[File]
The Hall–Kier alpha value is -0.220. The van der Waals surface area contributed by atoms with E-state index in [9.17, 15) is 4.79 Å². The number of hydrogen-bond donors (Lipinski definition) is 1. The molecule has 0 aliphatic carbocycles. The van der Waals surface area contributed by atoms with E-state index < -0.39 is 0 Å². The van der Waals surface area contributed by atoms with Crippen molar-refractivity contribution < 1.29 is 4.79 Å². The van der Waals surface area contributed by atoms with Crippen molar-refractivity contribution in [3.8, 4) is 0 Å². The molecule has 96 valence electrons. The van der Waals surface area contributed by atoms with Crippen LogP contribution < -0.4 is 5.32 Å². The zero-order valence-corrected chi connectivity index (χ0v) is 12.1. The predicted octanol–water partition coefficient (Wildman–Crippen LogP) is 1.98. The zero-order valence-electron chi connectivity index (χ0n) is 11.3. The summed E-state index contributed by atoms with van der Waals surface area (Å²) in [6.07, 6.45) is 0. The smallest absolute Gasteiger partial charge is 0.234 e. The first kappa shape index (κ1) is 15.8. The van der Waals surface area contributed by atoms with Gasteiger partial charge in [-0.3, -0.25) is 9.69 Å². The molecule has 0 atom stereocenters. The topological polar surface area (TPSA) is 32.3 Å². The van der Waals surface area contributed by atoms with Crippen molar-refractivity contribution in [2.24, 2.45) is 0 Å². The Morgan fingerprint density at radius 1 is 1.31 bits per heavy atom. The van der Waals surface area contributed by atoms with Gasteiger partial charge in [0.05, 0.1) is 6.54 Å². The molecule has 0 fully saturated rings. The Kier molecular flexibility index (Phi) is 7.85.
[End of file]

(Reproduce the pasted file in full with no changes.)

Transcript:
The Hall–Kier alpha value is -0.220. The van der Waals surface area contributed by atoms with E-state index in [9.17, 15) is 4.79 Å². The number of hydrogen-bond donors (Lipinski definition) is 1. The molecule has 0 aliphatic carbocycles. The van der Waals surface area contributed by atoms with E-state index < -0.39 is 0 Å². The van der Waals surface area contributed by atoms with Crippen molar-refractivity contribution < 1.29 is 4.79 Å². The van der Waals surface area contributed by atoms with Crippen molar-refractivity contribution in [3.8, 4) is 0 Å². The molecule has 96 valence electrons. The van der Waals surface area contributed by atoms with Crippen LogP contribution < -0.4 is 5.32 Å². The zero-order valence-corrected chi connectivity index (χ0v) is 12.1. The predicted octanol–water partition coefficient (Wildman–Crippen LogP) is 1.98. The zero-order valence-electron chi connectivity index (χ0n) is 11.3. The summed E-state index contributed by atoms with van der Waals surface area (Å²) in [6.07, 6.45) is 0. The smallest absolute Gasteiger partial charge is 0.234 e. The first kappa shape index (κ1) is 15.8. The van der Waals surface area contributed by atoms with Gasteiger partial charge in [-0.3, -0.25) is 9.69 Å². The molecule has 0 atom stereocenters. The topological polar surface area (TPSA) is 32.3 Å². The van der Waals surface area contributed by atoms with Crippen molar-refractivity contribution in [2.24, 2.45) is 0 Å². The Morgan fingerprint density at radius 1 is 1.31 bits per heavy atom. The van der Waals surface area contributed by atoms with Gasteiger partial charge in [0.05, 0.1) is 6.54 Å². The molecule has 0 fully saturated rings. The Kier molecular flexibility index (Phi) is 7.85.